The policy/regulation environment around open data in developing countries is patchy –
- Few governments yet have clear laws/regulations about what data can or cannot be made open and why
- Very few governments have established clear legal and economic guidelines that maximize the potential use of open data while addressing legitimate privacy and intellectual property considerations
There are human capital gaps in the sector –
- There is a shortage of trained data scientists especially in developing countries
- The situation is exacerbated by the absence of an entrepreneurial ecosystem in most parts of the world that can foster, sustain, and benefit from data driven initiatives
Access to finance for emerging smart data firms is one of the frontline issues –
- There is still concern among investors about a ‘shortage of quality investment opportunities’ in the area
- The size of investments has also been a concern. Early stage companies often require very small investments or are better suited for grants
So while the number of countries with open data programs has grown rapidly over the last two years , the commercial value of open data remains untapped, especially in developing countries. This represents a lost opportunity to reduce poverty and increase shared prosperity. It is also a deterrent to developing country governments to continuing opening more government data.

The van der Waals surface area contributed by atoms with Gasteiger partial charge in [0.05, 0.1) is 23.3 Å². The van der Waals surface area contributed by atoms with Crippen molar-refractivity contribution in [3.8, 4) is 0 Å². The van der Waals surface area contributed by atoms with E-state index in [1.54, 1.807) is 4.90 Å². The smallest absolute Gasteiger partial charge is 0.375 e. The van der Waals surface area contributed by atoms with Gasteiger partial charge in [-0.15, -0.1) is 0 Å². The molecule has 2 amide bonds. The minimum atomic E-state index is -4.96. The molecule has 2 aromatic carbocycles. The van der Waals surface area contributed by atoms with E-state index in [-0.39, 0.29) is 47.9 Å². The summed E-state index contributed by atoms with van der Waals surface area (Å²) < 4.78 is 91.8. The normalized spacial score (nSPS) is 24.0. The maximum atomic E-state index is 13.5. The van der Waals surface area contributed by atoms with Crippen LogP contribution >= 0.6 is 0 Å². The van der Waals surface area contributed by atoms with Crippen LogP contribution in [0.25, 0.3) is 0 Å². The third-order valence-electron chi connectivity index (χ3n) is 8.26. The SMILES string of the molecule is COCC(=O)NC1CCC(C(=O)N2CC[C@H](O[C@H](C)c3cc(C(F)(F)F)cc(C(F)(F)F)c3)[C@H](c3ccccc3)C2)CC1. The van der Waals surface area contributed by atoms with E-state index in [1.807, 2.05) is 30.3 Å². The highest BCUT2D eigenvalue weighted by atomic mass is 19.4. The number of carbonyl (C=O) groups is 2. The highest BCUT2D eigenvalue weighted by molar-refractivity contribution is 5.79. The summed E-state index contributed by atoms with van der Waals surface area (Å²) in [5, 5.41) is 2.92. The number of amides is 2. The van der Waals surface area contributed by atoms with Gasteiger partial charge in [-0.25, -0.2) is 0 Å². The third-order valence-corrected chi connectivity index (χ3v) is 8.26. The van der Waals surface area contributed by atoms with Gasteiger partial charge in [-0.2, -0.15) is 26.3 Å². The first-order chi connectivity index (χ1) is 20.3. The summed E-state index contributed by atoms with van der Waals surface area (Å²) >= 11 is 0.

There is a clear opportunity for development organizations that have strong partnerships with governments and the private sector, and that see the transformative potential of open data to expand the open data conversation beyond transparency and accountability and into development impact, data usage/utilization, and economic outcomes. The good news is that there are plenty of strong initiatives in place already working on different aspects of the challenges described above but this isn’t a problem that a single magic bullet can solve – there’s a financing gap, but financing alone isn’t the answer. Similarly, there are challenges around opening data, human capital, and the policy and regulatory environment but addressing any of them in isolation isn’t going to be very efficacious. What will help is a coordinated approach that creates positive feedback loops across the entire cycle. Something that ties a string of open data services together with a clear eye towards commercial impact.
Who will step up to meet the challenge? Watch this space for a few ideas we propose but this is looking forward to hearing from you about the work you are doing in this area.
World Bank Group Finances  is the online access point for IBRD, IDA, and IFC open financial data. The website features datasets that cover loans, contracts, trust funds, investments, and financial statements. A related mobile app , which allows you to “talk” to us more easily about operational and financial data in nine languages, is available for download for Android and iOS smartphone and tablet users at the Google Store  and the iTunes Store , respectively. Follow us on Twitter  to join and remain engaged in the conversation about the Bank’s open financial data.